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A tennis legend remembered: Ramanathan Krishnan

File photo of Ramanathan Krishnan from 1959. (Getty Images)

File photo of Ramanathan Krishnan from 1959. (Getty Images)

Round one of the 1956 Wimbledon Championships and crowd favourite and 5th seed, Jaroslav Drobny, the 1954 Wimbledon champion, took on a young 19-year-old from India at Centre Court. The youngster had won the Wimbledon boys’ title two years earlier, but nobody thought that he stood any chance against the veteran left-hander, who was making his 13th appearance at SW19.

The Indian took the first set 6-1. Czechoslovakian Drobny equalised by winning the second set 6-4. However, the youngster then took control of the game winning the third and fourth sets 6-1, 6-4 and completing a remarkable upset. It was the first instance of Drobny losing in the first round at Wimbledon.

That youngster was none other than Ramanathan Krishnan, India’s best tennis singles player ever. Krishnan learned the skills and nuances of the game from his father, T.K. Ramanathan – who was ranked at number three in the country at one point – and credits him for his success.

Krishnan’s initial tennis education was done in Delhi, before his family relocated to Chennai and it was there that he really honed his skills. But he found very limited access to the sport as clubs generally disallowed boys under the age of 18.

He did manage to play at the tennis facility at Andhra Maha Sabha for a while, and he developed a decent fan following there because of his victories over older players. But that fact led to the senior players, unable to bear the embarrassment of being defeated by a kid, getting him barred from playing at the club, citing he was too young to use the facilities.

Undeterred, T.K. Ramanathan built a tennis court near his home to ensure that Krishnan’s coaching continued smoothly, and soon he started winning tournaments, which had much older players than him. He soon went on to make it big at the national level. He first came to prominence when he swept all the junior titles at the national circuit. In 1953, he won the National Tennis Championship at 16.

In 1954, he made his first mark in international tennis when he became the first Asian player to win the boys’ singles title at Wimbledon by defeating Ashley Cooper in the final; Cooper went on to win the 1958 Wimbledon men’s singles title.

However it was his victory over Drobny that brought the focus on him. And Krishnan didn’t look back after that. He reached a career-high ranking of world number three in 1960. In a distinguished career, he had victories over all top contemporary players like Rod Laver, Neale Fraser and Roy Emerson.

In the Grand Slams, Krishnan always reserved his best for Wimbledon, the tournament where he announced his arrival to the world. He could be considered unlucky to have not won the tournament despite some very impressive performances.

In 1959, Alex Olmedo won the men’s singles, but his toughest match was his third round game against Krishnan, which stretched to five sets. That performance earned Krishnan the seventh seed in 1960, and he made the semi-final (where he lost to eventual champion Neale Fraser).

He was seeded fifth in 1961, and reached the semi-final again, losing again to the eventual champion, this time Rod Laver. In 1962, Krishnan was seeded fourth, but an ankle injury meant he had to withdraw mid-tournament.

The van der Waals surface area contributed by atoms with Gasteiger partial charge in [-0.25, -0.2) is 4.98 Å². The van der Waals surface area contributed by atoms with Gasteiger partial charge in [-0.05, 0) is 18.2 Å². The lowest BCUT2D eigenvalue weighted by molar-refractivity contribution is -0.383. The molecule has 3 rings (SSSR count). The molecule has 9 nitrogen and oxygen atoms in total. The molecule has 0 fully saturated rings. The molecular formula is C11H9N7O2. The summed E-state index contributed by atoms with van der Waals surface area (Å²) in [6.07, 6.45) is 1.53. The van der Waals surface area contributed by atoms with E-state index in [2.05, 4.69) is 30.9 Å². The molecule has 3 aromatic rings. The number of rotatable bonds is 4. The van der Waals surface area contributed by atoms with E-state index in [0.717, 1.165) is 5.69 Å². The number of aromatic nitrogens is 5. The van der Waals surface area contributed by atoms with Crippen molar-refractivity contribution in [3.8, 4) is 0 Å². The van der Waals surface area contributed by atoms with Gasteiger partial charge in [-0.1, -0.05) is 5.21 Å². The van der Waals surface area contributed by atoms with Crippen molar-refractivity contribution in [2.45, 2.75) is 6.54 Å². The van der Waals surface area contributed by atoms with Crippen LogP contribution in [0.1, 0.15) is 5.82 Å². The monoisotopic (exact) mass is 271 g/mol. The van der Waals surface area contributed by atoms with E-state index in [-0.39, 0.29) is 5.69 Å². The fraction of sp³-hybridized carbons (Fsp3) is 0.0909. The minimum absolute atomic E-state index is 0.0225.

File photo of Ramanathan Krishnan from 1959. (Getty Images)

File photo of Ramanathan Krishnan from 1959. (Getty Images)

Krishnan featured regularly in the Indian Davis Cup team between 1953 and 1975. At the age of 16, because of his impressive performances in the national tournaments, he was selected in the team and made his debut in the tournament against Belgium.

Even though India lost the tie 0-5, Krishnan impressed everyone with his powerful game. Playing in the doubles match with Sumant Mishra, he gave a fighting performance to stretch the game to five sets.

Krishnan went on to win 50 singles matches in Davis Cup, which is still an Indian record, with victories over many top players. One of his best performances was in 1966 in the last reverse singles against the Brazilian Tomas Koch, which he won after being a set down, to help India progress to the Davis Cup challenger round. His performances were crucial for the Indian team’s progress to the final of the Davis Cup that year.

Krishnan was unable to win the Wimbledon men’s title, but his feat of reaching the semi-finals has still not been matched by an Indian since then. Nor was he able to win the Davis Cup for the country, but the finals appearance in 1966 has still not been bettered. India were the runners-up in 1974 and 1987. In 1974, India refused to play final against South Africa due to apartheid.

From a makeshift court in Chennai to the prestigious All England Club, it was quite an amazing journey for Ramanathan Krishnan. His feats have set the benchmark for the future Indian tennis players.

While Leander Paes, Mahesh Bhupathi, Rohan Bopanna and Sania Mirza have achieved considerable success in the doubles arena, Krishnan’s achievements in singles are yet to be matched by any Indian tennis player.

Big things were expected from his son Ramesh Krishnan, who did make quarter-final appearances in Grand Slams and beat a few top players, but was unable to reach the heights scaled by his father, who even today is remembered for his scintillating performances and contributions that brought India at par with the powers in world tennis.

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Edited by Staff Editor
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